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Adding Enhanced Services to the Internet: Lessons from History
k. claffy and D. Clark, "Adding Enhanced Services to the Internet: Lessons from History", in Telecommunications Policy Research Conference (TPRC), Sep 2015.
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Adding Enhanced Services to the Internet: Lessons from History

kc claffy 1
David Clark 2

CAIDA, San Diego Supercomputer Center, University of California San Diego


Computer Science and Artificial Intelligence Laboratory - CSAIL, Massachusetts Institute of Technology

We revisit the last 35 years of history related to the design and specification of Quality of Service (QoS) on the Internet, in hopes of offering some clarity to the current debates around service differentiation. We describe the continual failure to get QoS capabilities deployed on the public Internet, including the technical challenges of the 1980s and 1990s, the market-oriented (business) challenges of the 1990s and 2000s, and recent regulatory challenges. Our historical perspective draws on, among other things, our own work from the 1990s that offered proposals for supporting enhanced services using the Internet Protocol (IP) suite, and our attempts to engage both industry and policymakers in understanding the dynamics of the Internet ecosystem. In short, the engineering community successfully developed protocols and mechanisms to implement enhanced services (QoS), and a few individual service providers have deployed them internally or in trusted two-party scenarios. The long-standing failure has been to deploy this capability across the public Internet.

We reflect on lessons learned from the history of this failure, the resulting tensions and risks, and their implications for the future of Internet infrastructure regulation. First, the continued failure of QoS over the last three decades derives from political and economic (business) obstacles as well as technical obstacles. The competitive nature of the industry, and a long history of anti-trust regulation (at least in the U.S.) conflicts with the need for competing providers to agree on protocols that require sharing operational data with each other to parameterize and verify committed service qualities. Second, QoS technology can yield benefits as well as harms, so policymaking should focus on harms rather than mechanisms. To assure the benefit to consumers, regulators may need to require transparency about the state of congestion and provisioning on networks using such mechanisms. Third, using QoE as the basis for any regulation will require research, tools and capabilities to measure, quantify, and characterize QoE, and developing metrics of service quality that better reflect our understanding of QoS and QoE for a range of applications. Finally, profound shifts in interconnection arrangements suggest a reshaping of the debate over QoS on the public Internet. Some access networks are interconnecting their private IP-based network platforms to support enhanced services, and using this interconnected platform to vertically integrate infrastructure and applications. Access networks are also connecting directly to large content providers to minimize the risk of performance impairments. These changes trigger new regulatory concerns over the fate of the public Internet, including capital investment incentives and gaps across different bodies of law.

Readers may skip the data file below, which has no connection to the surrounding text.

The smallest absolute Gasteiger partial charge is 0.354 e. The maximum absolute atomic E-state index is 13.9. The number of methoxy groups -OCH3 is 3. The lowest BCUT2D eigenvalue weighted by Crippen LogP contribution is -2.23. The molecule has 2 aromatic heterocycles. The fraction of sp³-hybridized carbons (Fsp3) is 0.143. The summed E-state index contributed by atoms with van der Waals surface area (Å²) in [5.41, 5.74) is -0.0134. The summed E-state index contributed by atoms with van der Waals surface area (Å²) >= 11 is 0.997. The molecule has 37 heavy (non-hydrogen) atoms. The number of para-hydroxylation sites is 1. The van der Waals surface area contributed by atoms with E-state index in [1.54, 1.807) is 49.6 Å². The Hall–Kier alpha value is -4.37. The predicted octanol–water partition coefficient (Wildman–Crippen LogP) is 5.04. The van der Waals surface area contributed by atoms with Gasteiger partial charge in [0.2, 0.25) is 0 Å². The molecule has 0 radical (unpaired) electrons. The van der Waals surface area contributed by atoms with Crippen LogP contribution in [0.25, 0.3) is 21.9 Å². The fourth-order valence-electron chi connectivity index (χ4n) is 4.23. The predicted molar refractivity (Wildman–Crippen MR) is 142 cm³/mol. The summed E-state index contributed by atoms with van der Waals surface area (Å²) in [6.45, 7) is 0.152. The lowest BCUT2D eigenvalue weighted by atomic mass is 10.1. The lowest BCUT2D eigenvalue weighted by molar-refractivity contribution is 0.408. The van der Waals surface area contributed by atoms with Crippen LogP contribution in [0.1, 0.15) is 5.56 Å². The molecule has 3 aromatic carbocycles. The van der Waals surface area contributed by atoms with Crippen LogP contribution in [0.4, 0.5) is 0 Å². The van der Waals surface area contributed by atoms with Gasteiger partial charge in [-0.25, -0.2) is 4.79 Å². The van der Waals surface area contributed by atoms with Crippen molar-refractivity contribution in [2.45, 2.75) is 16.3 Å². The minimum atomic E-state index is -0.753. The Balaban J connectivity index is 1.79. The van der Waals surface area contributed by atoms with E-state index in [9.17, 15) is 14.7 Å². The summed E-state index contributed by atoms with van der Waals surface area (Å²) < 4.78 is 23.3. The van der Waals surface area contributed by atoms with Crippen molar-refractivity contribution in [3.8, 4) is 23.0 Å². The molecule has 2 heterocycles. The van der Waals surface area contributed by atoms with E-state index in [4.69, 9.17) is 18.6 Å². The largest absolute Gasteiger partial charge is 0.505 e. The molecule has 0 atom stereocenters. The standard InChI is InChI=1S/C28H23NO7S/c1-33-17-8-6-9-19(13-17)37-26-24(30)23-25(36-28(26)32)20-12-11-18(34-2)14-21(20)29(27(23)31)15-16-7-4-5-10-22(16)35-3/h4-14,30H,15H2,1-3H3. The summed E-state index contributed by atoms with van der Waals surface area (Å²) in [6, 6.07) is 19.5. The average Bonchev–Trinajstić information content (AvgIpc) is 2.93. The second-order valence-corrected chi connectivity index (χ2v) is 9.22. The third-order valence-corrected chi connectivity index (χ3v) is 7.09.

Barriers to the deployment of scalable interprovider QoS may be unsurmountable, but since any Internet of the future will face them, it is worth developing a systematic understanding to the challenge of enhanced services, and documenting successes and failures over the history of the Internet as carefully as possible.

Keywords: congestion, overview, policy
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